Description: To access, purchase, authenticate, or subscribe to the full-text of this article, please visit this link: http://dx.doi.org/10.1007/s00062-016-0517-0 Byline: Dagmar Beier (1,2,3), Selin Kocakaya (3), Peter Hau (4), Christoph Patrick Beier (1,2,3) Keywords: Adult; Medulloblastoma; Magnetic resonance imaging; Computed tomography; Contrast enhancement Abstract: Purpose Current knowledge on the spectrum of the neuroradiological appearance of adult medulloblastoma is sparse. Due to the rarity of the disease, adult patients were generally diagnosed and treated similar to children however, pediatric and adult medulloblastomas display substantial molecular differences that may influence the neuroradiological phenotype. This study therefore aimed at assessment of the neuroradiological spectrum of adult medulloblastoma in comparison to pediatric tumors. Methods All available publications on adult medulloblastoma published until June 2013 were screened for imaging data on single patients. A total of 109 patients were identified and compared to 118 pediatric patients described in 4 cohorts. Results The average age of the adult patients was 34.3 years. Most adult medulloblastomas (57.6%) were localized laterally (vs. 14.4% in pediatric patients). On T1-weighted sequences, only 41.1% of all adult medulloblastomas appeared hypointense (vs. 89.3%) and 69.6% were hyperintense on T2 sequences (vs. 83%). In contrast to pediatric patients only 53.3% showed strong contrast enhancement (pediatric patients 77.1%), while the contrast uptake of the remainder was described as subtle, moderate or lacking. Contrast enhancement was more often described as inhomogeneous in adults (35.5% as compared to 15.2% in children) and 26.4% had cysts. Conclusion Although the neuroradiological spectrum of medulloblastoma in adults was similar to children, an atypical presentation with inhomogeneous contrast enhancement, more hyperintense signal on T1 and a more hypointense signal on T2-weighted sequences was common. Given the rarity of the tumor, awareness of these differences constitutes a prerequisite to avoid delays in diagnostics. Author Affiliation: (1) 0000 0001 0728 0170, grid.10825.3e, Department of Clinical Research, University of Southern Denmark, Sdr. Boulevard 29, 5000, Odense, Denmark (2) 0000 0004 0512 5013, grid.7143.1, Department of Neurology, University Hospital of Odense, Sdr. Boulevard 29, 5000, Odense, Denmark (3) 0000 0000 8653 1507, grid.412301.5, Department of Neurology, University Hospital Aachen, Pauwelsstra[sz]e 20, 52074, Aachen, Germany (4) 0000 0000 9194 7179, grid.411941.8, Wilhelm Sander NeuroOncology Unit and Department of Neurology, University Hospital Regensburg, Universitatsstra[sz]e 80, 93053, Regensburg, Germany Article History: Registration Date: 28/04/2016 Received Date: 01/02/2016 Accepted Date: 28/04/2016 Online Date: 22/06/2016 Article note: The authors D. Beier and S. Kocakaya contributed equally to the manuscript.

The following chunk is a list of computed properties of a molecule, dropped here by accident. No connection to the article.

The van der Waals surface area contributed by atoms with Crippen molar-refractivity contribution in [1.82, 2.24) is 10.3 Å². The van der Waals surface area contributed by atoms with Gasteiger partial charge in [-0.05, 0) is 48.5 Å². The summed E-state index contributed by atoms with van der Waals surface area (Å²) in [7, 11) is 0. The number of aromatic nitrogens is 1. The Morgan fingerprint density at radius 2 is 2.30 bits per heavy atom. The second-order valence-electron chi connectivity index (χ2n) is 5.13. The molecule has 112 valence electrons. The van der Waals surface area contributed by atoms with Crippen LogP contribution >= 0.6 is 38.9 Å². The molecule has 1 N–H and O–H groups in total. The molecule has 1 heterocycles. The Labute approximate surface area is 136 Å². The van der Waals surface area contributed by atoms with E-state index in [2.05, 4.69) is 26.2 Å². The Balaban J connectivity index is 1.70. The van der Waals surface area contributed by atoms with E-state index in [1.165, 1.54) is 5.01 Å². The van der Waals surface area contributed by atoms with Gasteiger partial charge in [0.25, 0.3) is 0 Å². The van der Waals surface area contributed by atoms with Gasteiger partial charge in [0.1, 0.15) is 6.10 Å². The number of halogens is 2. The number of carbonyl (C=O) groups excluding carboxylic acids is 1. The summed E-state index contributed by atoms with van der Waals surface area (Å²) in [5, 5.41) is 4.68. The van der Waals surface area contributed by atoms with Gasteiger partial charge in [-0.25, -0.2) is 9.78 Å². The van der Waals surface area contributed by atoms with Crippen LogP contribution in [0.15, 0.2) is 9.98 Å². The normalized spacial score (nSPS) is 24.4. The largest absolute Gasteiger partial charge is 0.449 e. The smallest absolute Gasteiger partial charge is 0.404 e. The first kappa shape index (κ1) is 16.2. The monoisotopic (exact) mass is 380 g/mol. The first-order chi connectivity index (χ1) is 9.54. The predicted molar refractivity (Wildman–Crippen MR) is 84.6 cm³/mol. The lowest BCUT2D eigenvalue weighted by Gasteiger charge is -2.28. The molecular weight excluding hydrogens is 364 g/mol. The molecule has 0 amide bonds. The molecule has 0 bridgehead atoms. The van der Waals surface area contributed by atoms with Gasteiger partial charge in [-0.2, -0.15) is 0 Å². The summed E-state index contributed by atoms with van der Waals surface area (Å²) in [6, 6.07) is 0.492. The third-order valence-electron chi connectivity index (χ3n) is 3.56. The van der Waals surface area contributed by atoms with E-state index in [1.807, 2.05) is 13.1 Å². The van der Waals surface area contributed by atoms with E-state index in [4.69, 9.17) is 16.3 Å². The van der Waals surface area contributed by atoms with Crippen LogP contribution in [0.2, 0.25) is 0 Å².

Keywords: Adult ; Medulloblastoma ; Magnetic resonance imaging ; Computed tomography ; Contrast enhancement
    ISSN: 1869-1439
    E-ISSN: 1869-1447
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  • 6
    Language: English
    In: Cancer Letters, 10 September 2013, Vol.338(1), pp.32-40